Prior to the Zero Waste Plan, the major share of Scotland’s 17.11 million tonnes of produced waste in 2009 remained unutilised. Considering household waste alone, an equivalent of over £100million of resource value remained untapped. By launching the Zero Waste Plan in 2010, the Scottish Government created the foundation of the country’s future waste policy. The Zero Waste Plan is a stable framework equipped with a long-term Mission and Vision, setting out the strategic goals as well as immediate priorities until 2020. With the ultimate objective to guide the country towards a Zero Waste society, the Zero Waste Plan should not be understood as a mere waste management scheme but instead as a comprehensive economic and resource management strategy. The Plan sets specific targets to significantly increase Scotland’s recycling rates, limits the amount of landfill waste, bans specific waste types, sets new standards for waste segregation and collection and restricts the energy input from waste facilities.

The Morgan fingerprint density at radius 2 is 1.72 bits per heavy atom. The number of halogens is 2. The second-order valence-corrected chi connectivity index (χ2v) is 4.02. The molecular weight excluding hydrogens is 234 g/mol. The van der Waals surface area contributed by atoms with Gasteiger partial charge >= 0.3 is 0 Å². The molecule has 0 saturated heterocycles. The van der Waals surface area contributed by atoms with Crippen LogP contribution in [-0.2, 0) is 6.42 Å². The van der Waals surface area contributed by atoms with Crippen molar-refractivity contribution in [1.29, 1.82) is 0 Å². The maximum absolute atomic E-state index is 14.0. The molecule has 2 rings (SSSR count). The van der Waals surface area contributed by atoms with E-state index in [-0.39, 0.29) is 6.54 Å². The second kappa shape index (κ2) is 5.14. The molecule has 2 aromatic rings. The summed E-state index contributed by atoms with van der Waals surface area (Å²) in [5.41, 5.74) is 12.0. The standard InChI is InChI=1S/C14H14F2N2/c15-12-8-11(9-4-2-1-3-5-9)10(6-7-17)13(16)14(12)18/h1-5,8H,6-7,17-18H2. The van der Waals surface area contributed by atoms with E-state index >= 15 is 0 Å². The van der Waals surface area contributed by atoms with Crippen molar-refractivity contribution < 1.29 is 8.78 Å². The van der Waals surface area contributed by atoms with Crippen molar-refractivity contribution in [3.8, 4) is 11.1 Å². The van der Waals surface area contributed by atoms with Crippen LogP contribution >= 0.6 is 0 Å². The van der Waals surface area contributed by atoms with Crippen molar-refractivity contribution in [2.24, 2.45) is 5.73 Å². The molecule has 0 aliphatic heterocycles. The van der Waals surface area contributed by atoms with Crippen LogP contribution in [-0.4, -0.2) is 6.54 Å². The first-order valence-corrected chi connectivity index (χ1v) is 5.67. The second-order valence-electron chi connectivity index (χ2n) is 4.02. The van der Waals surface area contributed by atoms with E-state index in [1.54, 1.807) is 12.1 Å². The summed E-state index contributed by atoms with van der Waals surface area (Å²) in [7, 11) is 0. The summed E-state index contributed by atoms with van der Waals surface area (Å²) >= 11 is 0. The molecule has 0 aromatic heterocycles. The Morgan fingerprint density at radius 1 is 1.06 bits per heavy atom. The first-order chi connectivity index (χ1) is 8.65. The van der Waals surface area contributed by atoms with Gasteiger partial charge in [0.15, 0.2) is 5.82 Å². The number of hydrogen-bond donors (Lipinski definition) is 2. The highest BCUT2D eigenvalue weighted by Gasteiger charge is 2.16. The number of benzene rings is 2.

The Scottish Environment Protection Agency, the Scottish Government and the Zero Waste Scotland programme are in close collaboration to achieve the Zero Waste Plan’s objectives and targets. In general, the Scottish Government envisions the future with a Zero Waste society as a state “where waste is seen as a valuable resource, valuable materials are not disposed of in landfills, and most waste is sorted for recycling, leaving only limited amounts to be treated” (Scottish Government 2010).